This story is one in an occasional series about advancing discoveries with clinical and commercial potential through collaboration and commercialization.
In the beginning, Jeff Karp, PhD, was not even thinking about how to reverse hearing loss. Ten years ago, Karp, who is now the Distinguished Chair in Clinical Anesthesiology, Perioperative and Pain Medicine at the Brigham, and his lab were focused on the gut, where the intestinal lining is regenerated every few days.
“One concept that has been at the cornerstone of our work is harnessing the power of stem cell regeneration for therapy,” said Karp. “Initially, we thought if we can take cells out of the body, manipulate them and put them back in the body, we could produce regenerative outcomes.”
This cell therapy approach, which has been used with great results in other settings, such as CAR-T therapy for cancer treatment, proved extremely complex when working with cells from the intestinal lining.
“While there’s enormous opportunity, it’s incredibly complicated,” said Karp. “So I asked the team, is it possible for us to apply the concept of radical simplicity here?”
By taking a step back and applying this new view to their work, the lab gained fresh insights into the cells that drive regeneration—and found a path forward to clinical translation. With the formation of Frequency Therapeutics in 2014, Karp and colleagues have since translated these discoveries into potential clinical applications, with clinical trials currently underway to regenerate the cells needed for hearing—and potentially reverse hearing loss for people with acquired sensorineural hearing loss. But long before the company and clinical trials began, Karp and his co-investigators at the Brigham and the Massachusetts Institute of Technology (MIT) were laying a strong foundation, built through years of perseverance and basic research discoveries.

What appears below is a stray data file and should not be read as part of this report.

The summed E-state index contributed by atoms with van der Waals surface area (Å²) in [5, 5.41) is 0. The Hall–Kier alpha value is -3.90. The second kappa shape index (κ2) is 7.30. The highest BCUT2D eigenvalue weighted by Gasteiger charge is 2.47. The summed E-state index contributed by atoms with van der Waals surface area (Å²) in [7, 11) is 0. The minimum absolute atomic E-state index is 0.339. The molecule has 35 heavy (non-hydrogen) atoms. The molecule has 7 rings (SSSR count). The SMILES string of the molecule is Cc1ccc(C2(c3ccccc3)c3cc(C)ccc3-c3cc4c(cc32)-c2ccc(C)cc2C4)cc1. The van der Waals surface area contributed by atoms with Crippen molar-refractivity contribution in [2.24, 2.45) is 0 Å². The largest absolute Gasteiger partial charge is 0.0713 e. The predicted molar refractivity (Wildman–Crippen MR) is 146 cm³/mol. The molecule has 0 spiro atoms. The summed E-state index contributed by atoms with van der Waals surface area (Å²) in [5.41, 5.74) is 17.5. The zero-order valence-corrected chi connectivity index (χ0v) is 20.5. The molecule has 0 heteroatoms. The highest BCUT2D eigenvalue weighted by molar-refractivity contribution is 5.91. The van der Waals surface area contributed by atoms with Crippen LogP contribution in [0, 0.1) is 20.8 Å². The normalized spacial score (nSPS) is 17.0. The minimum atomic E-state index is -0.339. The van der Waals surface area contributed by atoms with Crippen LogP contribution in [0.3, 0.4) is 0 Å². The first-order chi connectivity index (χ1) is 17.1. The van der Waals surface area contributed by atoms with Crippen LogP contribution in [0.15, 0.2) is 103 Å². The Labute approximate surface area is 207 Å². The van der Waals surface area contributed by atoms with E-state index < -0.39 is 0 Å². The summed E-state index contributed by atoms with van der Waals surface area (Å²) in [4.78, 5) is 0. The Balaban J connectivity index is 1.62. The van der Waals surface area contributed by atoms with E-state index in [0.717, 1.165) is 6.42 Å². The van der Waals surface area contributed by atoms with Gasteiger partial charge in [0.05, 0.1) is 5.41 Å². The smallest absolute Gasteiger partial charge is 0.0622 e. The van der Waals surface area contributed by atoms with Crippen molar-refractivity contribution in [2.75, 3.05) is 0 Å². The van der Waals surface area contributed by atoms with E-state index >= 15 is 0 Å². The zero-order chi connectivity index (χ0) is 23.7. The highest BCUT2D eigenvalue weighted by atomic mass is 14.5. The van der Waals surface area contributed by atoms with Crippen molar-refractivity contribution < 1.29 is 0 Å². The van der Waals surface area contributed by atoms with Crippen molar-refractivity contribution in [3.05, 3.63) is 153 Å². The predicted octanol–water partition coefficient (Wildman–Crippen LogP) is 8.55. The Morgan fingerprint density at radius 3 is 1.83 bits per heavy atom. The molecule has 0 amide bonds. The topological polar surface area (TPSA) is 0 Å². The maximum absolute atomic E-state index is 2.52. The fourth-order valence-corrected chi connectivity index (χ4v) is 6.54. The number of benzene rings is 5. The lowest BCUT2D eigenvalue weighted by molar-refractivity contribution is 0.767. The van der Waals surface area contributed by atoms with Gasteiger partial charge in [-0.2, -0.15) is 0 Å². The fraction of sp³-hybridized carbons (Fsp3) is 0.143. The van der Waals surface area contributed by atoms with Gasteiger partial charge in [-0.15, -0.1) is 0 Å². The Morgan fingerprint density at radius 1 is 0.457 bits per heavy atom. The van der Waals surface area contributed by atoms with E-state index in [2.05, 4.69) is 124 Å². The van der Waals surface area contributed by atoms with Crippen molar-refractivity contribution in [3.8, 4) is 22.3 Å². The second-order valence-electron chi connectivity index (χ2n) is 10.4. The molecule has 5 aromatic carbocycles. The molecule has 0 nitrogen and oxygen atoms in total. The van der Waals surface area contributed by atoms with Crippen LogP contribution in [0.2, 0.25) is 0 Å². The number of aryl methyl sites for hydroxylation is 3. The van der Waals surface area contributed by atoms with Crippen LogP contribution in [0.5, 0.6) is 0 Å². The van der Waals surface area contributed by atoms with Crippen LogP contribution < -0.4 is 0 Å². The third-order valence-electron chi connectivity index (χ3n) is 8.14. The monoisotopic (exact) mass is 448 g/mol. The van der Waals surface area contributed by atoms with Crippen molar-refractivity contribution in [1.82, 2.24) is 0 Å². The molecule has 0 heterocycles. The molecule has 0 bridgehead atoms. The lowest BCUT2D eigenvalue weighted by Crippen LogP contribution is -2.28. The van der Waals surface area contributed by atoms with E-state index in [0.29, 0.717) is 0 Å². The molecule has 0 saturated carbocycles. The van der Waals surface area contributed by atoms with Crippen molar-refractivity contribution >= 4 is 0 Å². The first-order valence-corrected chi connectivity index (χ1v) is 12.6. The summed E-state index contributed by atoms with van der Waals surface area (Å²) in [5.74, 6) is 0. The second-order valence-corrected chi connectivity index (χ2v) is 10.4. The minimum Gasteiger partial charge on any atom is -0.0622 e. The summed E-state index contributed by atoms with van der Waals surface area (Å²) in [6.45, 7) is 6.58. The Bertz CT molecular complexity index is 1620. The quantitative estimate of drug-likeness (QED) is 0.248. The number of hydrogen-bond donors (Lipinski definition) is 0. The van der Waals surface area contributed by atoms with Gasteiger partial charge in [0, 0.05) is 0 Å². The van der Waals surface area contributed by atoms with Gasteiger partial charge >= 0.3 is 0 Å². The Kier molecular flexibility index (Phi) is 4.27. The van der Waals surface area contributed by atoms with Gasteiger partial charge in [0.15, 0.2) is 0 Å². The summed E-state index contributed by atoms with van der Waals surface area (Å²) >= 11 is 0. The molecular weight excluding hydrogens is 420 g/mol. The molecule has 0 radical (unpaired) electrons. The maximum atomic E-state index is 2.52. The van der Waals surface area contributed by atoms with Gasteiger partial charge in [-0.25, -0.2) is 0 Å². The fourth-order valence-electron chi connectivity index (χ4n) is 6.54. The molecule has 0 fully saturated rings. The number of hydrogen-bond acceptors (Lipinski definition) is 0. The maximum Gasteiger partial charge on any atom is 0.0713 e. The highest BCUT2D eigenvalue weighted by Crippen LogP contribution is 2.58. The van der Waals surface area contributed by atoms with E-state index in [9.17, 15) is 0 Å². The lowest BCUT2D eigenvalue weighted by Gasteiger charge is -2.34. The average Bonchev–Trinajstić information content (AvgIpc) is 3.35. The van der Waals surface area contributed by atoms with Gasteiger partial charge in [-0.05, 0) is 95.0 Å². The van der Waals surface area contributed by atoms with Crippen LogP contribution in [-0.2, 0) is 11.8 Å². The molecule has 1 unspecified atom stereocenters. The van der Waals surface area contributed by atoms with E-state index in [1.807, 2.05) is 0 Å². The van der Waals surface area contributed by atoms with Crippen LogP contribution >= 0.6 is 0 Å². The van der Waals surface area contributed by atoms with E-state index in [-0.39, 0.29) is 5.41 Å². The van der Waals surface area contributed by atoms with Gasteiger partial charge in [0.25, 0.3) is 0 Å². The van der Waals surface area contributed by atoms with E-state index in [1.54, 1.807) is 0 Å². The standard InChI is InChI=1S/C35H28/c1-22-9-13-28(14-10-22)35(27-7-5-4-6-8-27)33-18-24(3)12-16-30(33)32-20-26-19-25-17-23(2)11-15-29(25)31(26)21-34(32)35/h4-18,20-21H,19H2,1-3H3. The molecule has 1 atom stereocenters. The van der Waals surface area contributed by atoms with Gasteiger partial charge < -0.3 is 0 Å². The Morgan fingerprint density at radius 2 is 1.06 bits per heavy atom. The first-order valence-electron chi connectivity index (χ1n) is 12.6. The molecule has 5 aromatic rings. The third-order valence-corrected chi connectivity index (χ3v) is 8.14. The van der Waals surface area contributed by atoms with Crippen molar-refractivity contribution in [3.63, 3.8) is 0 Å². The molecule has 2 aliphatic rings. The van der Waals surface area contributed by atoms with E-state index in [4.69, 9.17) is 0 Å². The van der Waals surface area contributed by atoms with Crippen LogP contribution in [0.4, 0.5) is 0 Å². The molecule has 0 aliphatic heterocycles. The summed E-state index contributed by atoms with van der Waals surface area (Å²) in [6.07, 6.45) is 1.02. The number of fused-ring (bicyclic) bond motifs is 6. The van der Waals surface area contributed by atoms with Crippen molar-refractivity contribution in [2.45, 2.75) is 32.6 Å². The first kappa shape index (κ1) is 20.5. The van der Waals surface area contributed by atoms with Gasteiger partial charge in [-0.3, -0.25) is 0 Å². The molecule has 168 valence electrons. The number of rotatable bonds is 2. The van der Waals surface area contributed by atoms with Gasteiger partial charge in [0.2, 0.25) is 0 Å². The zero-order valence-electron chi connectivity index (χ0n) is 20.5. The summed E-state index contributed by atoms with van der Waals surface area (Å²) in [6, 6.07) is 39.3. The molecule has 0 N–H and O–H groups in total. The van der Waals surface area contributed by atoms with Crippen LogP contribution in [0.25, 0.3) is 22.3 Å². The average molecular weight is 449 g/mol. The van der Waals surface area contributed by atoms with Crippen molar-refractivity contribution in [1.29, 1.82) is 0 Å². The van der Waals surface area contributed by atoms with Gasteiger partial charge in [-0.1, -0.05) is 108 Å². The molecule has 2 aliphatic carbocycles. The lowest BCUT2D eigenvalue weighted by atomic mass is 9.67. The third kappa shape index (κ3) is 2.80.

Applying Radical Simplicity to a Complex Problem
At the core of Karp’s work is a key philosophy shared by many of history’s greatest innovators, including Leonardo Da Vinci: Simplicity is the ultimate sophistication. “If we want to help patients, we have to simplify in every possible way,” said Karp. “So we asked, is there a way to perform stem-cell-based therapy without removing cells from the body?”
In 2010, Karp, in collaboration with Robert Langer, ScD, at MIT and postdoc Xiaolei Yin, PhD, began with cells from the intestinal lining, examining their microenvironment and the signals that progenitor cells and their neighbors, Paneth cells, use to communicate. The team examined whether they could replace the cells with small molecules that could replicate those signals. One key receptor found on stem cells emerged from their work: LGR-5.
“Our first important discovery was that we were able to find small molecules that could control and manipulate stem cells from the intestine,” said Karp. “But we wanted to take a step back and ask, how can this lead to something bigger that can help more patients?”
A few years later, the team began applying their findings to progenitor cells found in the inner ear. Unlike cells in the gut, progenitor cells in the ear do not regenerate later in life. But the team discovered in the literature that these cells also had LGR-5 receptors. This suggested the small molecules they had identified from studies in the gut could be applied to control the proliferation of the cells in the inner ear.
The team knew it was theoretically possible to regenerate hearing later in life because the phenomenon occurs in other species, such as birds and reptiles. But was it possible for small molecules to restore hearing in humans?
A Resounding Success
Karp remembers a key moment in the project’s success. He was in Montreal in 2012 visiting family when Yin sent him images of data from some of the experiments recently conducted in the lab.